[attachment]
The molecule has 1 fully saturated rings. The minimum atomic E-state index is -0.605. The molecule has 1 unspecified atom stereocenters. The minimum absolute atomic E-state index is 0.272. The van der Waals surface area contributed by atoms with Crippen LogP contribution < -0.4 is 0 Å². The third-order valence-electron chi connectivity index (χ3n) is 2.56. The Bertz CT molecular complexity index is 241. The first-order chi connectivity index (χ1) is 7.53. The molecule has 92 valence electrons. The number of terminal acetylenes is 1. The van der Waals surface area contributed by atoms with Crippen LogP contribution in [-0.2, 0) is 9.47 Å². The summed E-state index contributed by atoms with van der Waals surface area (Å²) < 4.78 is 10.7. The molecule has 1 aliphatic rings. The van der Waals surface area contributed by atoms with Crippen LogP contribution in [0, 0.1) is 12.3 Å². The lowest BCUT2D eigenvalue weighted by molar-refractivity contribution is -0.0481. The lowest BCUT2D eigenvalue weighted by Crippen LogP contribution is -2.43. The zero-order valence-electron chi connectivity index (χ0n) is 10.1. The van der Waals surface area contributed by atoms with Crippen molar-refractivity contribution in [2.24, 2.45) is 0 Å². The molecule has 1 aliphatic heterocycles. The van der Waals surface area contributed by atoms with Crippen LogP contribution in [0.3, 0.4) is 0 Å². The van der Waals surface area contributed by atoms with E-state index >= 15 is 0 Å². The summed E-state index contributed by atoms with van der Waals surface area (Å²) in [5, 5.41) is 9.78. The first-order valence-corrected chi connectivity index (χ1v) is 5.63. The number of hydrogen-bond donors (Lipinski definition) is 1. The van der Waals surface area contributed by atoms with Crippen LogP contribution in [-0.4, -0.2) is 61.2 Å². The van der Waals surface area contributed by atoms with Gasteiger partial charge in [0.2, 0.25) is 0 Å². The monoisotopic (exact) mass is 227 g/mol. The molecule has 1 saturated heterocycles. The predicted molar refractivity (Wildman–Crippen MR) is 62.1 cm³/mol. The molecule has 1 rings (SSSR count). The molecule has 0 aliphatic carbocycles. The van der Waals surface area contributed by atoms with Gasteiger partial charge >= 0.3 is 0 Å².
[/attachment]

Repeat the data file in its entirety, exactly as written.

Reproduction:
The molecule has 1 fully saturated rings. The minimum atomic E-state index is -0.605. The molecule has 1 unspecified atom stereocenters. The minimum absolute atomic E-state index is 0.272. The van der Waals surface area contributed by atoms with Crippen LogP contribution < -0.4 is 0 Å². The third-order valence-electron chi connectivity index (χ3n) is 2.56. The Bertz CT molecular complexity index is 241. The first-order chi connectivity index (χ1) is 7.53. The molecule has 92 valence electrons. The number of terminal acetylenes is 1. The van der Waals surface area contributed by atoms with Crippen LogP contribution in [-0.2, 0) is 9.47 Å². The summed E-state index contributed by atoms with van der Waals surface area (Å²) < 4.78 is 10.7. The molecule has 1 aliphatic rings. The van der Waals surface area contributed by atoms with Crippen LogP contribution in [0, 0.1) is 12.3 Å². The lowest BCUT2D eigenvalue weighted by molar-refractivity contribution is -0.0481. The lowest BCUT2D eigenvalue weighted by Crippen LogP contribution is -2.43. The zero-order valence-electron chi connectivity index (χ0n) is 10.1. The van der Waals surface area contributed by atoms with Crippen molar-refractivity contribution in [2.24, 2.45) is 0 Å². The molecule has 1 aliphatic heterocycles. The van der Waals surface area contributed by atoms with Crippen LogP contribution in [0.3, 0.4) is 0 Å². The van der Waals surface area contributed by atoms with E-state index >= 15 is 0 Å². The summed E-state index contributed by atoms with van der Waals surface area (Å²) in [5, 5.41) is 9.78. The first-order valence-corrected chi connectivity index (χ1v) is 5.63. The number of hydrogen-bond donors (Lipinski definition) is 1. The van der Waals surface area contributed by atoms with Crippen LogP contribution in [-0.4, -0.2) is 61.2 Å². The van der Waals surface area contributed by atoms with Gasteiger partial charge in [0.2, 0.25) is 0 Å². The monoisotopic (exact) mass is 227 g/mol. The molecule has 1 saturated heterocycles. The predicted molar refractivity (Wildman–Crippen MR) is 62.1 cm³/mol. The molecule has 1 rings (SSSR count). The molecule has 0 aliphatic carbocycles. The van der Waals surface area contributed by atoms with Gasteiger partial charge >= 0.3 is 0 Å².